One positive in this disappointing season for the Flyers is that the team has stuck together.
When losses with professional teams accumulate like ice chips around the goal cage, players frequently snipe at each other and the coach. That hasn't happened with the Flyers, who clearly are playing better.
"Some other groups could have fallen apart and gone after one another in various ways," said Mike Knuble. "Our guys are showing up every day. The effort has been there and now we're getting some more results.
"There's never been a divide in the room. It's easy to point fingers (for blame). But we've all been guilty of things at times."
No one is happier about seeing the gloom lift than John Stevens. Thrust into the Flyers' head coaching position early in the season, Stevens has patiently steered the Flyers through the swamp. Finally, he is seeing some sunshine above the tree line.
Stevens and his staff worked to be certain that the young players would not get disillusioned.
"These are young players with the ability to make differences in games their whole life," Stevens said. "(Earlier) our team was struggling, but we just kept working through it and now we're starting to see signs of their ability to be real good young players. We're not just getting offense from Peter Forsberg (and his linemates); we're getting offense from all of our lines."
Assistant Coach Terry Murray focuses on the Flyers' defensemen. At times this season, injuries forced the Flyers into using too many young defensemen who should have been polishing their skills with the Phantoms.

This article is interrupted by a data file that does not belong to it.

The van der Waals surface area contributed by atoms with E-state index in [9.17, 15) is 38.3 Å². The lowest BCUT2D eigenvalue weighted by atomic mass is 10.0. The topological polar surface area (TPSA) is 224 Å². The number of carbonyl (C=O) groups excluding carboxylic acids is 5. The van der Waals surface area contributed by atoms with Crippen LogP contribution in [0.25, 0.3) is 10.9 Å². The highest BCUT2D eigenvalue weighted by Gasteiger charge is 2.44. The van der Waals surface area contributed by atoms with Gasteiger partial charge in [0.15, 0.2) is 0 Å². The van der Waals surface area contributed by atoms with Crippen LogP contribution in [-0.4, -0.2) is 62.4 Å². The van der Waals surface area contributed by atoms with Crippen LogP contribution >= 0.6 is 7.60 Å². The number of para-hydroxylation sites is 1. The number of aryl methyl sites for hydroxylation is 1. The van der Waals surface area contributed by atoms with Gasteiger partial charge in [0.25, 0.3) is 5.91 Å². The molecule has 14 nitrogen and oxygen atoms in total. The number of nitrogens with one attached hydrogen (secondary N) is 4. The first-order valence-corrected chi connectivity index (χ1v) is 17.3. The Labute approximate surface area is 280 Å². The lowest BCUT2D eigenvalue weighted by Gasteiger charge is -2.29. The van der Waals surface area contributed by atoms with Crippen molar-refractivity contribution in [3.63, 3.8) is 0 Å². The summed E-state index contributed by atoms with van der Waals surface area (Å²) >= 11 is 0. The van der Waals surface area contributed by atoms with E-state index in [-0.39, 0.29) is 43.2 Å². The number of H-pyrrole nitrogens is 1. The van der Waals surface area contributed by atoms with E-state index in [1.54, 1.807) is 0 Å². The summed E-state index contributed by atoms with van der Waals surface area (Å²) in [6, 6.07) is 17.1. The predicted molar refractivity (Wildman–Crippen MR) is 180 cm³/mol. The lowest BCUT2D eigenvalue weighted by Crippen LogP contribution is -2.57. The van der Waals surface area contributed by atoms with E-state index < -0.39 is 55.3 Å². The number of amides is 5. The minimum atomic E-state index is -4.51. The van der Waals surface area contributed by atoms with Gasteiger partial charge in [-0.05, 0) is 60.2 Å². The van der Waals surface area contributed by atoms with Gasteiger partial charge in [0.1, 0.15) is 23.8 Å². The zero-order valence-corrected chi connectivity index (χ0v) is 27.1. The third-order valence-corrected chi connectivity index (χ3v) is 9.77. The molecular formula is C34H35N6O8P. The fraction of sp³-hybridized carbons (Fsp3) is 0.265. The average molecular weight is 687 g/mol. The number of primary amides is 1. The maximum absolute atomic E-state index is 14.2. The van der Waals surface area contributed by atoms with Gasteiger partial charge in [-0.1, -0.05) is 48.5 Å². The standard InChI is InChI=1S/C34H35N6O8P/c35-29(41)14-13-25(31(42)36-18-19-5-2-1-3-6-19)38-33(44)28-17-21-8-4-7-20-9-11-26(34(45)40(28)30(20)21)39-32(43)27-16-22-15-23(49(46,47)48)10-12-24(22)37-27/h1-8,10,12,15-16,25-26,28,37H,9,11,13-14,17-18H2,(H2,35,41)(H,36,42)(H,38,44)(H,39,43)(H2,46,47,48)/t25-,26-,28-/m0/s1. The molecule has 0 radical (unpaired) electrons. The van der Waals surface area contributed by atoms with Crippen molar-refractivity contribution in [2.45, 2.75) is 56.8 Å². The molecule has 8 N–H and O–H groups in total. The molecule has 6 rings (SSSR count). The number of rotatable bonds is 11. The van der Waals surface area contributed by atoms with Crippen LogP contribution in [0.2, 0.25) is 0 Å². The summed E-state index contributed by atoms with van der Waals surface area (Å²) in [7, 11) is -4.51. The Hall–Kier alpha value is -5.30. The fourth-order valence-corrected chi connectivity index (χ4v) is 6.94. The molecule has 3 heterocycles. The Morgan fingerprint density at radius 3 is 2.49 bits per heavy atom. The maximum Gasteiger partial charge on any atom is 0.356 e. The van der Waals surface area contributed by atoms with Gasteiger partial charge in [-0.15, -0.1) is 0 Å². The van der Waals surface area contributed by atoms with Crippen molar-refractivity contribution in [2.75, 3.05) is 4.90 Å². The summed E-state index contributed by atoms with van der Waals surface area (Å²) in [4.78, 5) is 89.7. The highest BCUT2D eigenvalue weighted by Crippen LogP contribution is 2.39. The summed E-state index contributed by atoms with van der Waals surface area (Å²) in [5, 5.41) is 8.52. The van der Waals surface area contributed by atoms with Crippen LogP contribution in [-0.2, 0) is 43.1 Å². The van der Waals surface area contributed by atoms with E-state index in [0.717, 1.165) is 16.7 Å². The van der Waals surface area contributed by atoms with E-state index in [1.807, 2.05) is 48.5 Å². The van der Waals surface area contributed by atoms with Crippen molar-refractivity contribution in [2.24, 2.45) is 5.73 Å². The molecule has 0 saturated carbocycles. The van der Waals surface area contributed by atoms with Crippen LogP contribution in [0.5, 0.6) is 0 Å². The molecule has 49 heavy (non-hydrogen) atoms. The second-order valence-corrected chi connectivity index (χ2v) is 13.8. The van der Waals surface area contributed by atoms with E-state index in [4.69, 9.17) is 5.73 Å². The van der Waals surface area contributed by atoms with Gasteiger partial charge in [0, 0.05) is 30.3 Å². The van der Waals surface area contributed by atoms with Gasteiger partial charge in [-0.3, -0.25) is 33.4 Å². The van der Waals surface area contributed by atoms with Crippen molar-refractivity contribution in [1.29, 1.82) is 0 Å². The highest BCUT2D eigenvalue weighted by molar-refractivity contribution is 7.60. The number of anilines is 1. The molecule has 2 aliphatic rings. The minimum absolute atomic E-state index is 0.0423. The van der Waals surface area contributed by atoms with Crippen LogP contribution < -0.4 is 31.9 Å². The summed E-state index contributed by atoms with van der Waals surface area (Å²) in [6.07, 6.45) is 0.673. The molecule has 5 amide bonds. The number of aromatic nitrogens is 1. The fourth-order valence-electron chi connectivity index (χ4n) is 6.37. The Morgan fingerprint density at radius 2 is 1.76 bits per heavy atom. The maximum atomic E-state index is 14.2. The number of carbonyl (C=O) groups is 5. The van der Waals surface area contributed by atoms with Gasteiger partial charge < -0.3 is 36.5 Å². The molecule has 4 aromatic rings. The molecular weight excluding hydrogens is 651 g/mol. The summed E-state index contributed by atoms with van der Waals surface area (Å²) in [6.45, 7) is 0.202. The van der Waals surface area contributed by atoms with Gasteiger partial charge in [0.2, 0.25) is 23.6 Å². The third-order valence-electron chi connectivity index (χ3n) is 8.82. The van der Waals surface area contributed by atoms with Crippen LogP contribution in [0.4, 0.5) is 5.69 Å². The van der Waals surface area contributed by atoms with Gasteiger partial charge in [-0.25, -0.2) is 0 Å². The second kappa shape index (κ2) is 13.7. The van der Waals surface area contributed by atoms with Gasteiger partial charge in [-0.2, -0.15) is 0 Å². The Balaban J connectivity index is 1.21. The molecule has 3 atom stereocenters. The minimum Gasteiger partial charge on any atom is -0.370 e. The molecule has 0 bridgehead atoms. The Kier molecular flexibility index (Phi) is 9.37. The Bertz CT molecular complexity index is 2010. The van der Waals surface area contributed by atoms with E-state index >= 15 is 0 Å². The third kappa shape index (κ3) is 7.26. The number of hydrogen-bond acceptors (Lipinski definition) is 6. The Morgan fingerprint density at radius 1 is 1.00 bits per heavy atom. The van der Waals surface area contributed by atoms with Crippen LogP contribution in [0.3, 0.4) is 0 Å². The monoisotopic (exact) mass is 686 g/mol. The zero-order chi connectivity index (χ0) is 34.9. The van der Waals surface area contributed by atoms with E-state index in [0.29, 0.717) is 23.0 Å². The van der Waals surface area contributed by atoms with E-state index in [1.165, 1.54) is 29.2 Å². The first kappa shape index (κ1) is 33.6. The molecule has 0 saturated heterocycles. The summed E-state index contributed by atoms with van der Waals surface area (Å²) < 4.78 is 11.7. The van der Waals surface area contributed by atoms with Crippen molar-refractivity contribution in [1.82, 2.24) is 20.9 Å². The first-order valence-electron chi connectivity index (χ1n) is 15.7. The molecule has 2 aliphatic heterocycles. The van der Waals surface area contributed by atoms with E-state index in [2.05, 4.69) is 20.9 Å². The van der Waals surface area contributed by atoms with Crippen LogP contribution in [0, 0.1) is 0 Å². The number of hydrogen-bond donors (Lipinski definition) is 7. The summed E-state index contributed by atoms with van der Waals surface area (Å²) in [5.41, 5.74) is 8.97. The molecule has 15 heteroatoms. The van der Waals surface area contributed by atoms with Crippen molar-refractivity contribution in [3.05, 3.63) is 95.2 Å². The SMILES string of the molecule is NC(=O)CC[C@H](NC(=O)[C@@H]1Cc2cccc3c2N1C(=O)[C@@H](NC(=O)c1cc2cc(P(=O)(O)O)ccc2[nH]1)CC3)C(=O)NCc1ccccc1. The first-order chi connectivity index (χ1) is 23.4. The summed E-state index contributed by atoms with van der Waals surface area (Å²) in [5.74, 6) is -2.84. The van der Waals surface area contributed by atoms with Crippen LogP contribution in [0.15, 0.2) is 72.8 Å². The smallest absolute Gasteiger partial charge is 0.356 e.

"They're hungry to learn," Murray said. "They're high-character kids. They kept going (but) they wondered `Am I getting better?' The measuring stick is wins."
Both Murray and Mike Richards believe that enduring the hard times will strengthen the Flyers in the future.
"It's been frustrating," Richards, a second-year center, said. "But it builds character. If you go without any adversity, once you hit it and don't know how to deal with it, you're in trouble. It's been good to see our guys battle through it. It's a big positive for us to be playing so well now.
"It's all about chemistry. We've been together about a month and we're starting to get more chemistry in the dressing room. We're healthy and our lines are playing together. You just get more comfortable playing with the (same) players around you.
"Hockey is a funny thing. At the beginning of the year, we were struggling. Sometimes, you get a couple bounces and all of a sudden the confidence goes your way and you go on a few streaks. In December, if we were up a goal, guys would be squeezing their sticks because they didn't want to be the guy that hurt the team."
Following the NHL All-Star break, Stevens wisely advised the team to erase the league standings from their minds. He started a clean slate for the rest of the season, with emphasis on five-game segments.